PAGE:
Isolated lateral ankle instability refers to excessive sideways motion of the ankle. Lateral ankle instability occurs in about 10 percent of the population; however, up to 40 percent of runners may have mild forms of this condition. The term describes a group of conditions characterized by chronic recurrent sprains and microtrauma. Overuse of the ankle joint leads to tears of the ligamentous apparatus, including the anterior talofibular ligament, posterior talofibular ligament, and calcaneofibular ligament. Tears of the interosseous membrane, along with degenerative changes, also contribute to laxity. The ankle becomes unstable as the components of the syndesmosis become separated. Subtalar joint arthritis or hypoplasia, flatfoot deformities, neuromuscular dysfunction, and postural defects also affect stability.
Some individuals with lateral ankle instability report difficulty controlling the motion of the ankle and subtalar joint. Excessive pronation and supination, valgus and varus, and increased eversion and inversion are commonly observed. The patient feels constant irritation in the ankle region. He or she reports sudden episodes of giving way, falling forward, or losing balance. Patients complain of pain and tenderness in the ankle, especially with standing and running. Symptoms worsen with prolonged standing, squatting, stair climbing, and jumping. Mild instability may improve with stretching, bracing, heel lift, self-myofascial release, and anti-inflammatory medication. More significant instability needs surgical intervention.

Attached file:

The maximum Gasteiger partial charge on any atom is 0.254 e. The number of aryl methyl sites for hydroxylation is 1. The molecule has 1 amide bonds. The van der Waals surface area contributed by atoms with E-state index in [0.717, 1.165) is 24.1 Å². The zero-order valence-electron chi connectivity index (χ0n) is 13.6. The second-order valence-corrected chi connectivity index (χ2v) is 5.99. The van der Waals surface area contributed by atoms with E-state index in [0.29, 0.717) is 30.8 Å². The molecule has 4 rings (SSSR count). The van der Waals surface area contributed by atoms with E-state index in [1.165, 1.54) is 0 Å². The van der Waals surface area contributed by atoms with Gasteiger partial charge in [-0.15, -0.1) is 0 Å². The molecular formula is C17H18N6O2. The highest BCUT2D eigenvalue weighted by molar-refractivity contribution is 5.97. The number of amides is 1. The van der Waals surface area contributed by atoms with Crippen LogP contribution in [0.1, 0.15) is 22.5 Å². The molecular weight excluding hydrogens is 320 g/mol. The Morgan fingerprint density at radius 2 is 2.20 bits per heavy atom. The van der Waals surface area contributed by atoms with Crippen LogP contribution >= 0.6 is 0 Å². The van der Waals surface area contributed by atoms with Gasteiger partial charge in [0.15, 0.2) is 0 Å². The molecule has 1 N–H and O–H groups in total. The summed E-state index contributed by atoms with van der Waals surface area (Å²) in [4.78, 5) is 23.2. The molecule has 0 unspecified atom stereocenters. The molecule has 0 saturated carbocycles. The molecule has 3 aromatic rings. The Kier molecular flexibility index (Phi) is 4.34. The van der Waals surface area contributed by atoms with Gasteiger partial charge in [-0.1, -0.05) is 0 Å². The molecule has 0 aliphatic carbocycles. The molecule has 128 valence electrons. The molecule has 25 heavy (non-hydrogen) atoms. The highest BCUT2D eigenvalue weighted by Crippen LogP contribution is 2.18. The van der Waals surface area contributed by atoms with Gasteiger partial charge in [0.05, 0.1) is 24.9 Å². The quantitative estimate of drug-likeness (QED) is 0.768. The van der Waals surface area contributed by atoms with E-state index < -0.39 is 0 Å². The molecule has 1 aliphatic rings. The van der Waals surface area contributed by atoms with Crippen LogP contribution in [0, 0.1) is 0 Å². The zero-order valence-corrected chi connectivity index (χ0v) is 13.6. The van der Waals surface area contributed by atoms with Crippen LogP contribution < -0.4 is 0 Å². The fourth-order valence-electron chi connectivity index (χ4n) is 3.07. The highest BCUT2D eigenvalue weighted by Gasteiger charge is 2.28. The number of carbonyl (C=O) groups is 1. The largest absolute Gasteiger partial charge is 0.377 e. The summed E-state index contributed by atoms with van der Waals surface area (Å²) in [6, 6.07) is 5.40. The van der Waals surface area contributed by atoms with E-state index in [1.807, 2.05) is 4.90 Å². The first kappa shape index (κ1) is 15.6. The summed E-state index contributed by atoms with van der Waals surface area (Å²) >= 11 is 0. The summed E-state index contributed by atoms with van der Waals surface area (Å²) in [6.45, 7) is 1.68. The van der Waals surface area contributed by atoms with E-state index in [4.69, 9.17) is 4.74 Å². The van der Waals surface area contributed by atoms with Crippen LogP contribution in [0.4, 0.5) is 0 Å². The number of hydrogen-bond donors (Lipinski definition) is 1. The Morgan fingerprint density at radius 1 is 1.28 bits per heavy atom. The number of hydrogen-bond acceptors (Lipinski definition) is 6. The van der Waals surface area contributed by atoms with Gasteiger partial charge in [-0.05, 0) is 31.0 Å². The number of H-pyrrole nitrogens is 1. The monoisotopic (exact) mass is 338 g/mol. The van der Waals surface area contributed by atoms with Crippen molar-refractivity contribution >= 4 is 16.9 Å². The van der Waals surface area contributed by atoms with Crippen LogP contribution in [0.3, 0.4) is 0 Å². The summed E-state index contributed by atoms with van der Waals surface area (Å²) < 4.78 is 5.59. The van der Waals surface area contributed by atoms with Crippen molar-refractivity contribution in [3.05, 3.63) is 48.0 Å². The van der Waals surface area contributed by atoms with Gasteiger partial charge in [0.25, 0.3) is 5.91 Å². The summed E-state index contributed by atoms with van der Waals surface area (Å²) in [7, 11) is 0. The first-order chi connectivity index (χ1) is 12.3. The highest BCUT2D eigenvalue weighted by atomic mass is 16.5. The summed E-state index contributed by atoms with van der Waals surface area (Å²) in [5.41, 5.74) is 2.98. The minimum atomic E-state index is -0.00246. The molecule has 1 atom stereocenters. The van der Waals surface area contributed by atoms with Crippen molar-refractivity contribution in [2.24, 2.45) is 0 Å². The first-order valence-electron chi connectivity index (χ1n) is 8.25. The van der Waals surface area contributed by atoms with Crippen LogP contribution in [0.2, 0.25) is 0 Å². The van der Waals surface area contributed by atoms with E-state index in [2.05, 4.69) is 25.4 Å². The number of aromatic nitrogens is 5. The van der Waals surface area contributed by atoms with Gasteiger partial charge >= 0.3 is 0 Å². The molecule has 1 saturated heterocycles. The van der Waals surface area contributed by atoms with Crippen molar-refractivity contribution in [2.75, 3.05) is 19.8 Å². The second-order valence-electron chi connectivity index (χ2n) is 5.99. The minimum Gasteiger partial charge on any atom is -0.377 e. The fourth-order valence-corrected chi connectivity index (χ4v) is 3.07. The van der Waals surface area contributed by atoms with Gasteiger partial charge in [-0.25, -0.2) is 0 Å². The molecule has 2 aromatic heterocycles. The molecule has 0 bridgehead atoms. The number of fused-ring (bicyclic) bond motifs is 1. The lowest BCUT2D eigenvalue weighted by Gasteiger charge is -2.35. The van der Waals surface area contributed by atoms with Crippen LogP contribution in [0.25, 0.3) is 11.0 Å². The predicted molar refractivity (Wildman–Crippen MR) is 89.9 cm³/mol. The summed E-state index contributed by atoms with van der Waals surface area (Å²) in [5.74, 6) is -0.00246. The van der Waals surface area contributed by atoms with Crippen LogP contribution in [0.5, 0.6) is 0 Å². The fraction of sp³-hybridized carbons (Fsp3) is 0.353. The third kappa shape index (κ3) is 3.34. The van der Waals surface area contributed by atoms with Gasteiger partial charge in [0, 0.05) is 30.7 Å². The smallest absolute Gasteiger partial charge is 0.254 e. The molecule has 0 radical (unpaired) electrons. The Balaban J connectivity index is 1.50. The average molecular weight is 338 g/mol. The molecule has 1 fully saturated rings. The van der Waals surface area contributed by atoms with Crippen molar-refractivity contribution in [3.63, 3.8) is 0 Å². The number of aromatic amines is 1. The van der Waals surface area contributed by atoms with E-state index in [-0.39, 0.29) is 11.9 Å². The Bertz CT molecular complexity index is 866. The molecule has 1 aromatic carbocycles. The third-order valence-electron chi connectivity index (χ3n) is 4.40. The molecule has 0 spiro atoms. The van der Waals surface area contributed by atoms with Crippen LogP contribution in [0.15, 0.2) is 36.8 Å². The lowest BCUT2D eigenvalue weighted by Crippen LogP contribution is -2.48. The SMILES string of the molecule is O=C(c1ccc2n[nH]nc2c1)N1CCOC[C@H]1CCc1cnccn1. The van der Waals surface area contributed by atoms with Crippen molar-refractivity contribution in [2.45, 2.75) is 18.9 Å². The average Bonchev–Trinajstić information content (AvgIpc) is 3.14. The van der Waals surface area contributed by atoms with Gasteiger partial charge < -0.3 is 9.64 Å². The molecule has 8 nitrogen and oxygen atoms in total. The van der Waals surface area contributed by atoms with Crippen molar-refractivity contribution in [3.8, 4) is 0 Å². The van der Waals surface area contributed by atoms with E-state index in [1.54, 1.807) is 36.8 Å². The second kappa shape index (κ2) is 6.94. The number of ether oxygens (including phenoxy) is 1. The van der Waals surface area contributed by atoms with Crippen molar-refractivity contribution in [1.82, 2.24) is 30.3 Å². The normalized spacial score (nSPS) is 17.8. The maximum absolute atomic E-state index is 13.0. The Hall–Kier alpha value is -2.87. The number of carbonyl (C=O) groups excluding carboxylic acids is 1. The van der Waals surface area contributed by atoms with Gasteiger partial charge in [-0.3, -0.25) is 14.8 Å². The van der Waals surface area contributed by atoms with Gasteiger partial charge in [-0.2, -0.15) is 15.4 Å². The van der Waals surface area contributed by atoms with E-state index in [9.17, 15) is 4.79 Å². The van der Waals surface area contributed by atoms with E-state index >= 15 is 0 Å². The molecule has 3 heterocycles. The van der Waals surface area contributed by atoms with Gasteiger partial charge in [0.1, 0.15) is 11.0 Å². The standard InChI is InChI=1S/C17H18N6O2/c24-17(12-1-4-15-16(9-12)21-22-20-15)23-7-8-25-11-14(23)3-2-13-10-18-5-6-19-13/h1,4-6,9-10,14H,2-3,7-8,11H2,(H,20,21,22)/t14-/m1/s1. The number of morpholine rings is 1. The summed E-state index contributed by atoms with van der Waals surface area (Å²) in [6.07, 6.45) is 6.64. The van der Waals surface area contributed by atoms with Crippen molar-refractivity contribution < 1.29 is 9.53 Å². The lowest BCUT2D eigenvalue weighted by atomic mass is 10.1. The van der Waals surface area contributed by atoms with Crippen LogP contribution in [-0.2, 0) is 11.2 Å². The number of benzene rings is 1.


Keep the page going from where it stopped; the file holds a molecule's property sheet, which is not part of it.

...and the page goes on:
Plain films show widening of the saggittal distance between the upper and lower surfaces of the talus. CT scan shows widening of the articular surface of the talocrural joint. MRI shows thickening and irregularity of the articular cartilage.
Physical exam includes inspection of the general health and special features of the foot. Palpate bony prominence and depressions to detect abnormal shape or tender spots. Check overall strength and reflexes. Test range of motion, sensory perception, and motor control. Inspect for scars, calluses, wounds, and foreign bodies. Assess shoe size and type. Evaluate for swelling, deformity, contractures, and restricted mobility. Perform straight leg testing to evaluate muscular imbalance. Palpate deep fascia and check pulses. Listen to hear heart beat and lungs sound.